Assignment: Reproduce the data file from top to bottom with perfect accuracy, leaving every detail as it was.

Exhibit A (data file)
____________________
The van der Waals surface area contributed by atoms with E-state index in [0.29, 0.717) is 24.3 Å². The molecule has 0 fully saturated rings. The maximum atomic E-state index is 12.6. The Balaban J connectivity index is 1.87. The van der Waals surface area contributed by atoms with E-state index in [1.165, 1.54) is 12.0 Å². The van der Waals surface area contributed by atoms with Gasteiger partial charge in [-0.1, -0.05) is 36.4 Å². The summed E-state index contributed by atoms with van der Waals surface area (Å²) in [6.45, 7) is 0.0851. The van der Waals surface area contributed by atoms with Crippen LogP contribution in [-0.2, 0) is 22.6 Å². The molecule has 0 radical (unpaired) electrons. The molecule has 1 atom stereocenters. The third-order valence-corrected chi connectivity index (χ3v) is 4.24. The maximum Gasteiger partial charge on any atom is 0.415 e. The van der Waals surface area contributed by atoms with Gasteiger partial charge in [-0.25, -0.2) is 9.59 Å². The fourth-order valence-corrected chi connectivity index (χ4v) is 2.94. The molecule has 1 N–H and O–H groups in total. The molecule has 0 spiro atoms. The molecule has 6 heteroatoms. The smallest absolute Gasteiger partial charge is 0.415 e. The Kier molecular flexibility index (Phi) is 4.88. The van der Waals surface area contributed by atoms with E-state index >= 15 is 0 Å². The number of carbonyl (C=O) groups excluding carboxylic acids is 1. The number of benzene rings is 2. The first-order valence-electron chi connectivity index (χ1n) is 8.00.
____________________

The van der Waals surface area contributed by atoms with E-state index in [0.29, 0.717) is 24.3 Å². The molecule has 0 fully saturated rings. The maximum atomic E-state index is 12.6. The Balaban J connectivity index is 1.87. The van der Waals surface area contributed by atoms with E-state index in [1.165, 1.54) is 12.0 Å². The van der Waals surface area contributed by atoms with Gasteiger partial charge in [-0.1, -0.05) is 36.4 Å². The summed E-state index contributed by atoms with van der Waals surface area (Å²) in [6.45, 7) is 0.0851. The van der Waals surface area contributed by atoms with Crippen LogP contribution in [-0.2, 0) is 22.6 Å². The molecule has 0 radical (unpaired) electrons. The molecule has 1 atom stereocenters. The third-order valence-corrected chi connectivity index (χ3v) is 4.24. The maximum Gasteiger partial charge on any atom is 0.415 e. The van der Waals surface area contributed by atoms with Gasteiger partial charge in [-0.25, -0.2) is 9.59 Å². The fourth-order valence-corrected chi connectivity index (χ4v) is 2.94. The molecule has 1 N–H and O–H groups in total. The molecule has 0 spiro atoms. The molecule has 6 heteroatoms. The smallest absolute Gasteiger partial charge is 0.415 e. The Kier molecular flexibility index (Phi) is 4.88. The van der Waals surface area contributed by atoms with E-state index >= 15 is 0 Å². The number of carbonyl (C=O) groups excluding carboxylic acids is 1. The number of benzene rings is 2. The first-order valence-electron chi connectivity index (χ1n) is 8.00.